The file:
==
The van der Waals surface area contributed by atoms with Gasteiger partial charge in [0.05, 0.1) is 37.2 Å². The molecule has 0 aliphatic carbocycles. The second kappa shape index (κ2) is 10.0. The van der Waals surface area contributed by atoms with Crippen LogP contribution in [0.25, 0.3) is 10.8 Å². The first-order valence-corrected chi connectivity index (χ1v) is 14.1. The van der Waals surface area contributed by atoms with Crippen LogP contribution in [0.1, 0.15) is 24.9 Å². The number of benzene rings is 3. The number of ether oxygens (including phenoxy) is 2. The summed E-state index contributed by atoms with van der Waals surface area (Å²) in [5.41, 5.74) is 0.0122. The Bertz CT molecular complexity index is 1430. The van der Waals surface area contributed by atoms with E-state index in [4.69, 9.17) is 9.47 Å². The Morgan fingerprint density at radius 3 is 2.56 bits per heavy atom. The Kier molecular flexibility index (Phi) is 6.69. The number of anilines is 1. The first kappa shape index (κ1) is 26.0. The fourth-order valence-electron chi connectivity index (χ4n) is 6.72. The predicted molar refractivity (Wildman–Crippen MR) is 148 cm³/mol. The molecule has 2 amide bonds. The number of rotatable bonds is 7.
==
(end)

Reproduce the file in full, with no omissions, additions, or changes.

The van der Waals surface area contributed by atoms with Gasteiger partial charge in [0.05, 0.1) is 37.2 Å². The molecule has 0 aliphatic carbocycles. The second kappa shape index (κ2) is 10.0. The van der Waals surface area contributed by atoms with Crippen LogP contribution in [0.25, 0.3) is 10.8 Å². The first-order valence-corrected chi connectivity index (χ1v) is 14.1. The van der Waals surface area contributed by atoms with Crippen LogP contribution in [0.1, 0.15) is 24.9 Å². The number of benzene rings is 3. The number of ether oxygens (including phenoxy) is 2. The summed E-state index contributed by atoms with van der Waals surface area (Å²) in [5.41, 5.74) is 0.0122. The Bertz CT molecular complexity index is 1430. The van der Waals surface area contributed by atoms with E-state index in [4.69, 9.17) is 9.47 Å². The Morgan fingerprint density at radius 3 is 2.56 bits per heavy atom. The Kier molecular flexibility index (Phi) is 6.69. The number of anilines is 1. The first kappa shape index (κ1) is 26.0. The fourth-order valence-electron chi connectivity index (χ4n) is 6.72. The predicted molar refractivity (Wildman–Crippen MR) is 148 cm³/mol. The molecule has 2 amide bonds. The number of rotatable bonds is 7.